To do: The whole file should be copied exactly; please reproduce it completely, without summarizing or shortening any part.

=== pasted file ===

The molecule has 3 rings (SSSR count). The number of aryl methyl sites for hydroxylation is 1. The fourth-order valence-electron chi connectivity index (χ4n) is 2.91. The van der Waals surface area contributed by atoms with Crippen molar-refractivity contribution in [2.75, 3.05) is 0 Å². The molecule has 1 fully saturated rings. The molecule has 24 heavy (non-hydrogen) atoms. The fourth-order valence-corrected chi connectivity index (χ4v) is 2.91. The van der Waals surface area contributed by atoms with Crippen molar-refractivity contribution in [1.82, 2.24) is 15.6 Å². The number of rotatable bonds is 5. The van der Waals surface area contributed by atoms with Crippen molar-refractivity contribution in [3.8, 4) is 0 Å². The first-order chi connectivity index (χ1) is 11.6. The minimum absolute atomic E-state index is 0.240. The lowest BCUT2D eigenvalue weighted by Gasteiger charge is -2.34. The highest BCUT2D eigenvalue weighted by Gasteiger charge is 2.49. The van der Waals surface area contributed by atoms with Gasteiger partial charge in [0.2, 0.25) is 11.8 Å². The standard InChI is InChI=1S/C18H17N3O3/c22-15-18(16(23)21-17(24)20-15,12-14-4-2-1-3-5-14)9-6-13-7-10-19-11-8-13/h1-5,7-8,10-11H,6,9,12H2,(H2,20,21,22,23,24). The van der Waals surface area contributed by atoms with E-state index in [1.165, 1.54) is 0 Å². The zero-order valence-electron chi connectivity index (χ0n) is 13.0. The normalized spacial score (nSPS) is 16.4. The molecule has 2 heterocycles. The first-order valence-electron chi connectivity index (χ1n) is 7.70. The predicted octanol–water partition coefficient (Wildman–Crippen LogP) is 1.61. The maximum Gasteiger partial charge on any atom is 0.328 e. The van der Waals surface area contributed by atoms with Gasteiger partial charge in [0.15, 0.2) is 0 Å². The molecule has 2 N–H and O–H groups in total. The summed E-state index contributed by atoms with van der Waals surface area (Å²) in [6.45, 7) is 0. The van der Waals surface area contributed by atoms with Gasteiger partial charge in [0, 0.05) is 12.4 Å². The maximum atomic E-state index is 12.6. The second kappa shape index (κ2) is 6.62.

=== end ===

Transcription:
The molecule has 3 rings (SSSR count). The number of aryl methyl sites for hydroxylation is 1. The fourth-order valence-electron chi connectivity index (χ4n) is 2.91. The van der Waals surface area contributed by atoms with Crippen molar-refractivity contribution in [2.75, 3.05) is 0 Å². The molecule has 1 fully saturated rings. The molecule has 24 heavy (non-hydrogen) atoms. The fourth-order valence-corrected chi connectivity index (χ4v) is 2.91. The van der Waals surface area contributed by atoms with Crippen molar-refractivity contribution in [1.82, 2.24) is 15.6 Å². The number of rotatable bonds is 5. The van der Waals surface area contributed by atoms with Crippen molar-refractivity contribution in [3.8, 4) is 0 Å². The first-order chi connectivity index (χ1) is 11.6. The minimum absolute atomic E-state index is 0.240. The lowest BCUT2D eigenvalue weighted by Gasteiger charge is -2.34. The highest BCUT2D eigenvalue weighted by Gasteiger charge is 2.49. The van der Waals surface area contributed by atoms with Gasteiger partial charge in [0.2, 0.25) is 11.8 Å². The standard InChI is InChI=1S/C18H17N3O3/c22-15-18(16(23)21-17(24)20-15,12-14-4-2-1-3-5-14)9-6-13-7-10-19-11-8-13/h1-5,7-8,10-11H,6,9,12H2,(H2,20,21,22,23,24). The van der Waals surface area contributed by atoms with E-state index in [1.165, 1.54) is 0 Å². The zero-order valence-electron chi connectivity index (χ0n) is 13.0. The normalized spacial score (nSPS) is 16.4. The molecule has 2 heterocycles. The first-order valence-electron chi connectivity index (χ1n) is 7.70. The predicted octanol–water partition coefficient (Wildman–Crippen LogP) is 1.61. The maximum Gasteiger partial charge on any atom is 0.328 e. The van der Waals surface area contributed by atoms with Gasteiger partial charge in [0.15, 0.2) is 0 Å². The molecule has 2 N–H and O–H groups in total. The summed E-state index contributed by atoms with van der Waals surface area (Å²) in [6.45, 7) is 0. The van der Waals surface area contributed by atoms with Gasteiger partial charge in [0, 0.05) is 12.4 Å². The maximum atomic E-state index is 12.6. The second kappa shape index (κ2) is 6.62.